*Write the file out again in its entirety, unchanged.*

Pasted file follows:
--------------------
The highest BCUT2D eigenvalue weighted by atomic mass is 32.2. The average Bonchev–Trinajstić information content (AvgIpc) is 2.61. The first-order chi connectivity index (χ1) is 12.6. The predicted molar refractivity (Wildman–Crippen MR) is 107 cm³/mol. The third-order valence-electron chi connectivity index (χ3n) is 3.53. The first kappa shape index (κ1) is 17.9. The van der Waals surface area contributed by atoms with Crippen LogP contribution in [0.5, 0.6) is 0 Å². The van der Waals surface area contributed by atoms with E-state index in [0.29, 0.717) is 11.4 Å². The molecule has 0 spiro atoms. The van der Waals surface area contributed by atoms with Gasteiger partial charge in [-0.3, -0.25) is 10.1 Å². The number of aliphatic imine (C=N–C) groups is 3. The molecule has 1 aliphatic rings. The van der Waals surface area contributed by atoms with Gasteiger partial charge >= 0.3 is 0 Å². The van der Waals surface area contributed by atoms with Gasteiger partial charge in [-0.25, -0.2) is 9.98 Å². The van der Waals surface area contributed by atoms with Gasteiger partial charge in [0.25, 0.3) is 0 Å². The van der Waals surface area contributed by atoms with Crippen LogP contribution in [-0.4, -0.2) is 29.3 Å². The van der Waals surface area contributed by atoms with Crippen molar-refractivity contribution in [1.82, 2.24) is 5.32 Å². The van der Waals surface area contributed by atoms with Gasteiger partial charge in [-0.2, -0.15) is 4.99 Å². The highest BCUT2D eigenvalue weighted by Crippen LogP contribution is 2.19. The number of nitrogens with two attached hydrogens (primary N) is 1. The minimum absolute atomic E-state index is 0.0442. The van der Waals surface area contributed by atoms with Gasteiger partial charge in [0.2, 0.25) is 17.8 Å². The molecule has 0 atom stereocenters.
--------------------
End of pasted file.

The highest BCUT2D eigenvalue weighted by atomic mass is 32.2. The average Bonchev–Trinajstić information content (AvgIpc) is 2.61. The first-order chi connectivity index (χ1) is 12.6. The predicted molar refractivity (Wildman–Crippen MR) is 107 cm³/mol. The third-order valence-electron chi connectivity index (χ3n) is 3.53. The first kappa shape index (κ1) is 17.9. The van der Waals surface area contributed by atoms with Crippen LogP contribution in [0.5, 0.6) is 0 Å². The van der Waals surface area contributed by atoms with E-state index in [0.29, 0.717) is 11.4 Å². The molecule has 0 spiro atoms. The van der Waals surface area contributed by atoms with Gasteiger partial charge in [-0.3, -0.25) is 10.1 Å². The number of aliphatic imine (C=N–C) groups is 3. The molecule has 1 aliphatic rings. The van der Waals surface area contributed by atoms with Gasteiger partial charge >= 0.3 is 0 Å². The van der Waals surface area contributed by atoms with Gasteiger partial charge in [-0.25, -0.2) is 9.98 Å². The van der Waals surface area contributed by atoms with Gasteiger partial charge in [0.25, 0.3) is 0 Å². The van der Waals surface area contributed by atoms with Crippen LogP contribution in [-0.4, -0.2) is 29.3 Å². The van der Waals surface area contributed by atoms with Crippen molar-refractivity contribution in [1.82, 2.24) is 5.32 Å². The van der Waals surface area contributed by atoms with Gasteiger partial charge in [-0.2, -0.15) is 4.99 Å². The highest BCUT2D eigenvalue weighted by Crippen LogP contribution is 2.19. The number of nitrogens with two attached hydrogens (primary N) is 1. The minimum absolute atomic E-state index is 0.0442. The van der Waals surface area contributed by atoms with Gasteiger partial charge in [0.2, 0.25) is 17.8 Å². The molecule has 0 atom stereocenters.